Drug-involved couples in resource-poor communities in Mexico do not get treatment because of financial, social, and institutional barriers, a new study led by a School of Public Health researcher has found.
The study, published online in the Journal of Substance Abuse Treatment, found that while two-thirds of a group of drug-using female sex workers and their intimate male partners in two Mexican border cities reported needing help with drug cessation, only one-third had ever accessed treatment services.
Partners often reported negative past experiences with drug treatment services, which they characterized as being of poor quality and limited accessibility and affordability. Outpatient methadone was experienced more positively, but financial constraints limited couples’ access and treatment duration, the study found. Relapse was common, particularly when one partner enrolled alone while the other continued using drugs.
Study participants who had never accessed treatment reported mistrust of service providers and reluctance to enter in-patient residential programs and become isolated from partners and families.
The study, led by Angela Robertson Bazzi, assistant professor of community health sciences, recommends several improvements, including improving partners’ abilities to enter treatment at the same time, increasing access to methadone and other outpatient services, and expanding mental health and social support services for affected couples and families.
The study relied on surveys and interviews of female sex workers and their primary male partners in Tijuana and Ciudad Juarez, communities along Mexico’s northern border with the US where the prevalence of drug use has increased dramatically in recent years, mapping on to international trafficking patterns.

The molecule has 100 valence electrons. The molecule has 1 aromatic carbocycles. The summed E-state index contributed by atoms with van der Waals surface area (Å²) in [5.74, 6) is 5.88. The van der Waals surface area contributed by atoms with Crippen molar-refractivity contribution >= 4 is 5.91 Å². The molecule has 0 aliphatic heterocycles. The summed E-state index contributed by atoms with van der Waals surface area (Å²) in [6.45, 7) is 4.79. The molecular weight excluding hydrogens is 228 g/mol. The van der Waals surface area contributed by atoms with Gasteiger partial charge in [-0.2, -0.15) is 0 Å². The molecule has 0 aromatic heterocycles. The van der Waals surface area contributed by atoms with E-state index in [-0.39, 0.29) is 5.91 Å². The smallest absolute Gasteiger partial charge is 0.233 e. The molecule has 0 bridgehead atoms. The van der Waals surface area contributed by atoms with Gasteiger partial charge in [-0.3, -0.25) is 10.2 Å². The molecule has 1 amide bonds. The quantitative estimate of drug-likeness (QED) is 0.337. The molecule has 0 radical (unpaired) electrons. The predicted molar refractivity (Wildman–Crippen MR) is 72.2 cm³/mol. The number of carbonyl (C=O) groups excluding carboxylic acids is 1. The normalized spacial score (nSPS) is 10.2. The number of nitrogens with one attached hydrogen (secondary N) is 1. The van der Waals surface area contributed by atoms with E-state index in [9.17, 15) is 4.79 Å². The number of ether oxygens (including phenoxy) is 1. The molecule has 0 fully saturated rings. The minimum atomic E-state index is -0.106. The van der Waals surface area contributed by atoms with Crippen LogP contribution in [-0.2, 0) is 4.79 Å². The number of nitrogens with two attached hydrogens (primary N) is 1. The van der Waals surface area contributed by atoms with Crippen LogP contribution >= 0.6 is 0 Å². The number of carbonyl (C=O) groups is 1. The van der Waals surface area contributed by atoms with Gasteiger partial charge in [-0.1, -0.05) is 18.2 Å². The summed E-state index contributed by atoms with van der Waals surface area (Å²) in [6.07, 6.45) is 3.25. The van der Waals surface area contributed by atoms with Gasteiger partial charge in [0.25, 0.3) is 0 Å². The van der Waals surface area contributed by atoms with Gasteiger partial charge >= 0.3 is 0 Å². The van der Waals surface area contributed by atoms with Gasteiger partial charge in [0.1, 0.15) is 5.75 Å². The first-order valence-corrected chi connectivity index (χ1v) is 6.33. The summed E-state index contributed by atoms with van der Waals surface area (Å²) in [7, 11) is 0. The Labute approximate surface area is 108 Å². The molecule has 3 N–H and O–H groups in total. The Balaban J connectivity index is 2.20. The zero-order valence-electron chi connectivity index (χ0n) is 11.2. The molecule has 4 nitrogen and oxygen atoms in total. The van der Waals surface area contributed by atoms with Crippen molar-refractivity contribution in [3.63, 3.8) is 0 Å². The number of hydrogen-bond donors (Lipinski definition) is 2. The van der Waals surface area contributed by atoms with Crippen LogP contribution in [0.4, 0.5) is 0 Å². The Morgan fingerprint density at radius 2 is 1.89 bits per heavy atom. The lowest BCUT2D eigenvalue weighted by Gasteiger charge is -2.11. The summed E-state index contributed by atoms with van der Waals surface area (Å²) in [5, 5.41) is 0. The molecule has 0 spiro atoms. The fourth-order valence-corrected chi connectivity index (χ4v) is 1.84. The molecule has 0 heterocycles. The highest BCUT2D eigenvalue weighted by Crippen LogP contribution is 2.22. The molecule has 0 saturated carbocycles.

Bazzi said the study sought to explore drug treatment and recovery experiences among socially marginalized drug users in hopes of helping to identify opportunities for improving services. Mexico first passed federal drug policy reforms in 2009 that partially decriminalized the possession of small quantities of drugs for personal use and called for national expansion of drug treatment services, including opioid substitution therapy.
“In the context of Mexico’s ongoing decriminalization of drug use and expansion of substance-use treatment services nationally, our study points to a need for programs to consider the social and structural contexts that support or hinder recovery efforts in underserved urban communities,” Bazzi says. “Overall, our findings suggest that, in addition to improving and expanding access to methadone clinics, additional outpatient treatment and recovery-support services and better linkages to mental and physical healthcare services are also urgently needed.”
Besides Bazzi, researchers were from: Ohio State University; the University of California, San Diego; Facultad de Medicina, Universidad Xochicalco; Federación Mexicana de Asociaciones Privadas; Comisión de Salud Fronteriza México–Estados Unidos; Secretaría de Salud; the School of Social Work and Department of Preventive Medicine, Keck School of Medicine, University of Southern California; Alliant International University-San Diego; and University of California, Davis.